On June 23, President Donald Trump signed an executive order to block foreign executives and other skilled workers from moving to the U.S. this year. This order will severely impact several American multinational companies from setting up a business in the country, as well could equally harm jobs for Americans working abroad. The Trump Administration’s argument supporting the proclamation against foreign workers is that that this temporary ban would open up more job opportunities for American workers who have been severely impacted by layoffs and unemployment as a result of the coronavirus pandemic. Now, that certain foreign workers are prevented from entering the US, over half a million jobs will now be available to US workers opening up their prospects for employment. However, the overwhelming response from the corporate world is dismay at the inclusion of the H-1B and L visas in the ban. Especially for the L-1A visa, for high-level executives, this temporary ban (through December 31, 2020) where the visa is reserved for foreign executives and managers moving within the company from a location abroad, the proclamation will impede the ability of US businesses to operate efficiently and profitably. The challenge is that L-1As are either for executives with skilled experience within the subsidiary organization whose knowledge is crucial for the US entity’s performance. Also, the ban on L-1B visa employees within the subsidiary who possess crucial specialized comprehension of the organization’s proprietary knowledge and infrastructure will negatively impact the US entity.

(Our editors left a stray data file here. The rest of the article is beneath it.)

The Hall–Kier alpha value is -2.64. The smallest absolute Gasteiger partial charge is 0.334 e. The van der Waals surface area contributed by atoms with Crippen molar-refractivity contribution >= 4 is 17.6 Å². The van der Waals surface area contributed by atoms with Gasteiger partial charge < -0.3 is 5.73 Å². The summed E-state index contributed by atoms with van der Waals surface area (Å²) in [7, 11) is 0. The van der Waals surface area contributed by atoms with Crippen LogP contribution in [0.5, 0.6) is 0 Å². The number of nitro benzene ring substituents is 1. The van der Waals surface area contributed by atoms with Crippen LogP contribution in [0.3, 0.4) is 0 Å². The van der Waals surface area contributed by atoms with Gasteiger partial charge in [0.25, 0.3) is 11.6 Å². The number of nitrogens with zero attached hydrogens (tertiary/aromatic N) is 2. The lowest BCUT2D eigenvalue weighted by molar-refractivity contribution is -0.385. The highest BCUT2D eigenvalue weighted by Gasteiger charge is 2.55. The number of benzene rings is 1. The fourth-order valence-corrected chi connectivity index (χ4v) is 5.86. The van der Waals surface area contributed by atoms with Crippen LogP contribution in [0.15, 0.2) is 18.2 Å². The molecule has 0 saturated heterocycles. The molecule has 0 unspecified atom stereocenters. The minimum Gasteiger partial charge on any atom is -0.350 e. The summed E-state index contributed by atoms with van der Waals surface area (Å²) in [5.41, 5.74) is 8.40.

The overall result is expected to be the reverse effect of what the proclamation has intended and the following is likely to occur:
1. This move would push more job opportunities abroad to countries, such as Canada, as these countries have a more welcoming immigration system.
2. Under the principle of visa reciprocity, the action could also leave U.S. companies and Americans working abroad vulnerable to negative reactive measures by other countries.
3. The visa restrictions on high-skilled immigration will disproportionately impact the technology sector, which has maintained low U.S. unemployment despite the pandemic. Further technology jobs and their role in the remote work environment are crucial to the US economy and such positions will continue to require specialized knowledge that is unavailable in the US.
4. Companies seeking opportunities and expansion from abroad to the US will seek other countries for economic expansion and the US will continue to lose business to other countries.
5. These restrictions could also cause a rift internationally, (and thus further worsen U.S. job losses) as even large fortune 500 companies including apple, google, Microsoft decry the ban:
The H-1B specialty occupation visas and L visas were specifically provided by the administration as a result of global treaties, including the TN visa for Mexican and Canadian professionals included in the U.S.-Mexico-Canada agreement, as well as the E treaty investor visas. Attorneys state that the general agreement on trade and services is being violated.
The bottom line is that the ban conflicts with the basic tenets of the United States and global treaties and can lead to a strong negative impact on America, and it’s economy.